We awoke to the sound of heavy rain on the roof, but again by the time we were ready to descend the last Avon lock that would send us out onto the River Severn, the sun was shining brightly.
We had sixteen and a half miles and one lock to travel to reach Worcester. This is the widest piece of water we are likely to cruise up unless we do The Thames. Fortunately with recent, relatively dry weather and the sunshine, the cruise was delightful and the life jackets that had been deployed were un-necessary.
We stopped for lunch at Upton upon Severn, and again a delightful riverside jumble of buildings, most of them pubs, some not yet reopened following the floods. We moored by the Swan Inn, who had only reopened on Good Friday, they gave us a warm welcome and good beer. Up the High Street we found a great butchers, something that in the south of England we have been deprived off, stuffed lambs hearts for dinner tonight.
We arrived at the huge double Diglis locks just before they closed at 6pm but I had phoned ahead to the lock keeper and he had the left hand lock prepared for us. There were long plastic poles at each end to thread the mooring lines through to stop the boat moving about, but it was a gentle giant of a lock and we smoothly rose to the top. We tied up for the night immediately after the lock and before the entrance to the Worcester and Birmingham Canal.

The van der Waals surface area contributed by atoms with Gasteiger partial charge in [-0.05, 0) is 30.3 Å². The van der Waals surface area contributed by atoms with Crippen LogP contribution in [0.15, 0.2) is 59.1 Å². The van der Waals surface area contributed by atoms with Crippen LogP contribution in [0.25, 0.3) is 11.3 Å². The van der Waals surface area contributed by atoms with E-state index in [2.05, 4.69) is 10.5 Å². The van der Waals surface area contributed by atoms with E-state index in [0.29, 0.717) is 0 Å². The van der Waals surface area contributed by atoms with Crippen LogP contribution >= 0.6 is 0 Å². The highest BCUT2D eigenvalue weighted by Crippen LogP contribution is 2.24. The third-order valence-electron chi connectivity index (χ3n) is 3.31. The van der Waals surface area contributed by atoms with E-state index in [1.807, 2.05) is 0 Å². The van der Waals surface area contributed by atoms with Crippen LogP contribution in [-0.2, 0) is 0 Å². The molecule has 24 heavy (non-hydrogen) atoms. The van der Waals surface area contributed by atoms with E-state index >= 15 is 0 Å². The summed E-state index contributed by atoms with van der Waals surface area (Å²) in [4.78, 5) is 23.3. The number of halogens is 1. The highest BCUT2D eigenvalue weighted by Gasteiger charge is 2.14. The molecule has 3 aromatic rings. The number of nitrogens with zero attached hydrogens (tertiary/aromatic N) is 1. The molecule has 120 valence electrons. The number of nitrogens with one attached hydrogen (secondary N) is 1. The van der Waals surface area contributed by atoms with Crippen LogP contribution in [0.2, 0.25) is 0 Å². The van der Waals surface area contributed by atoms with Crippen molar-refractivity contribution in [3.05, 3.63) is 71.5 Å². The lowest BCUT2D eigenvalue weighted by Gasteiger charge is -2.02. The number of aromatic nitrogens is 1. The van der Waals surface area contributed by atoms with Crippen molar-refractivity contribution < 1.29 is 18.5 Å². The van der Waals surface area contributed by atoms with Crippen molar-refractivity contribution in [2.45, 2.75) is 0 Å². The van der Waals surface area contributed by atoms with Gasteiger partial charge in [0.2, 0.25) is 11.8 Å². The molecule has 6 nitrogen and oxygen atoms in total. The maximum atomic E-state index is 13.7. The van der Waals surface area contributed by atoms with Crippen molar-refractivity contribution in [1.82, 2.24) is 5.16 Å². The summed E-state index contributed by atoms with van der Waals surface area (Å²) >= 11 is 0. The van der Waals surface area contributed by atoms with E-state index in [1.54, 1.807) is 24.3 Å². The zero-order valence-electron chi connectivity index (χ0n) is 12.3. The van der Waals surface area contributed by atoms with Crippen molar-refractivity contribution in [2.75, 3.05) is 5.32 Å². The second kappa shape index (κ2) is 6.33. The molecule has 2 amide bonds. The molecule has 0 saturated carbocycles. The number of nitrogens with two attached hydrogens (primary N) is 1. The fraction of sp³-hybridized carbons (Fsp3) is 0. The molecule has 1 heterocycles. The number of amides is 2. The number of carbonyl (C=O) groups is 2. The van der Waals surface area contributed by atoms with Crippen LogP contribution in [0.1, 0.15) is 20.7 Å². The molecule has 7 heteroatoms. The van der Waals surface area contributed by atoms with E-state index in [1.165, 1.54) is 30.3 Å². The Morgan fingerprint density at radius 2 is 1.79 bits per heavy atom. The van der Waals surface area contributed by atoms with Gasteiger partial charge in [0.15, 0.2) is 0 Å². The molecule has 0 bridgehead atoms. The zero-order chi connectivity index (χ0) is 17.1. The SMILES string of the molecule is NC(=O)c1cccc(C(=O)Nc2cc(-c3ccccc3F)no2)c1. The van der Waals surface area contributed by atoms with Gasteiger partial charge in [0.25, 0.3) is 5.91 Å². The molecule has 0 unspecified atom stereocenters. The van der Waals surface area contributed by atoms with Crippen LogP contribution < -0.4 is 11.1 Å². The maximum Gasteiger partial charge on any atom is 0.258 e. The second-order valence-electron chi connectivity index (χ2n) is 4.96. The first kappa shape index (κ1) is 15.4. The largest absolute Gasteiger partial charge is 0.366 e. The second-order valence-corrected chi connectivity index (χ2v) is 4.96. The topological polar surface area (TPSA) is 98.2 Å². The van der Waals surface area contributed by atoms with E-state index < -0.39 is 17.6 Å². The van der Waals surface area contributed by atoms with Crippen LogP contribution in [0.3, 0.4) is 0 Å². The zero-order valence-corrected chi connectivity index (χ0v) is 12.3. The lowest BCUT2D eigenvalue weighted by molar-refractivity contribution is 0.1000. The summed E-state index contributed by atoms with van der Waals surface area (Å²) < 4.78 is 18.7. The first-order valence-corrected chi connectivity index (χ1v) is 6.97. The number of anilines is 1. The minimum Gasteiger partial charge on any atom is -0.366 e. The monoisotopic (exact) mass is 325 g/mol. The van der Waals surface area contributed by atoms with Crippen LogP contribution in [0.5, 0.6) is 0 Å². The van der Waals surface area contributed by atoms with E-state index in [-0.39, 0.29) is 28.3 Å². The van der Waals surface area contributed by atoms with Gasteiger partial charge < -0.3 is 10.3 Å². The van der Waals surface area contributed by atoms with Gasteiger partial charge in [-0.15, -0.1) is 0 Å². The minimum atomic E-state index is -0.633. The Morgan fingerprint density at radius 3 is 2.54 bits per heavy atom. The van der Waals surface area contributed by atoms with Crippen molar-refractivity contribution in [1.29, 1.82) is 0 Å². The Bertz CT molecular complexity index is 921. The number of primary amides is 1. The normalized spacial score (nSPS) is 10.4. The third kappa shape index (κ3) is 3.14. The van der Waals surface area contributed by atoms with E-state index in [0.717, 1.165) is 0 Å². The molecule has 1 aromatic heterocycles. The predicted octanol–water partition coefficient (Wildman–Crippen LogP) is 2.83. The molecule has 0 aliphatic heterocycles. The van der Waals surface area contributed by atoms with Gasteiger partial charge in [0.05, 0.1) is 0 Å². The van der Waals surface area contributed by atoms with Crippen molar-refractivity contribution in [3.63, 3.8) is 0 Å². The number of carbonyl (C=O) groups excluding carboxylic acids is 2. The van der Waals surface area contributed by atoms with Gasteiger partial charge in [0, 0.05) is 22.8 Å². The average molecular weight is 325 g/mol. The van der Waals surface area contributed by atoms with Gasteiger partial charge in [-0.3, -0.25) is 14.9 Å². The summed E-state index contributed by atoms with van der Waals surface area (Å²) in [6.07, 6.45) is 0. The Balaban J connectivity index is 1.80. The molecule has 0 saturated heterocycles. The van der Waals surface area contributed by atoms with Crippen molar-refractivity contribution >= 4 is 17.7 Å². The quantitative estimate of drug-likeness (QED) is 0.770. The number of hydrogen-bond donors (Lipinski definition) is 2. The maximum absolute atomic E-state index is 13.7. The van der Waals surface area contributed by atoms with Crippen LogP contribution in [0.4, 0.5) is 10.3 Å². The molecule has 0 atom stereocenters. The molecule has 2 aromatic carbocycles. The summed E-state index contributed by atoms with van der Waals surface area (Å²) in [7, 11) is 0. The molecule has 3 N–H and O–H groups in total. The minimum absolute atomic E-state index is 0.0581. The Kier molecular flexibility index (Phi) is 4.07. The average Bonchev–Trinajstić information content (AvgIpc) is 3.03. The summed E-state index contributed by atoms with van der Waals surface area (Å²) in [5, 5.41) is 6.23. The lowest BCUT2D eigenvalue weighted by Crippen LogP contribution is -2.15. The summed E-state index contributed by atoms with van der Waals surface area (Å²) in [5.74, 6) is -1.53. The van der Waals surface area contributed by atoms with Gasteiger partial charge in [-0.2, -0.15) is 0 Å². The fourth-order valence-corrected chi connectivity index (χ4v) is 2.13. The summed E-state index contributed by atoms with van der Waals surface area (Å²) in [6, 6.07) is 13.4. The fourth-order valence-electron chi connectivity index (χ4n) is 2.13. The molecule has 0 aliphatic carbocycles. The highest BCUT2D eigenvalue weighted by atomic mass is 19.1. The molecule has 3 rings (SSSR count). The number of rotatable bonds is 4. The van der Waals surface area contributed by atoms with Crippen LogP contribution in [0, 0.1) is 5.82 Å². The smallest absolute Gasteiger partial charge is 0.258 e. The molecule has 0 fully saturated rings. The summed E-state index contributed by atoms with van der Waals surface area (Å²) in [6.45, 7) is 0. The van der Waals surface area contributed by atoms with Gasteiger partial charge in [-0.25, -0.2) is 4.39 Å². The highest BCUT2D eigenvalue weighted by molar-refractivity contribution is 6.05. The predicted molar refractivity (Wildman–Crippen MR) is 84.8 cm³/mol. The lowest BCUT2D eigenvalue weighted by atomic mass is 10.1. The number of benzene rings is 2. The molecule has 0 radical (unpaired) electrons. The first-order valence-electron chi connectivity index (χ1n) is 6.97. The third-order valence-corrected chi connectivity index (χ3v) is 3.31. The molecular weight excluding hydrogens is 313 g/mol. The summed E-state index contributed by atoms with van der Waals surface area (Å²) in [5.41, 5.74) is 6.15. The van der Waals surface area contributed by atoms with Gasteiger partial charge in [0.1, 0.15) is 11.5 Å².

Following out poor start on the two rivers, wedging under the bridge at Stratford and running aground, Jacquie did admit that in the whole the rivers had been a pleasant and not too scary an experience, apart from witnessing the recovery attempts of a narrow boat that had sunk in January, but we have decided that we do prefer the canals, as there is so much more freedom as to where you can moor, and with more traffic, they feel friendlier.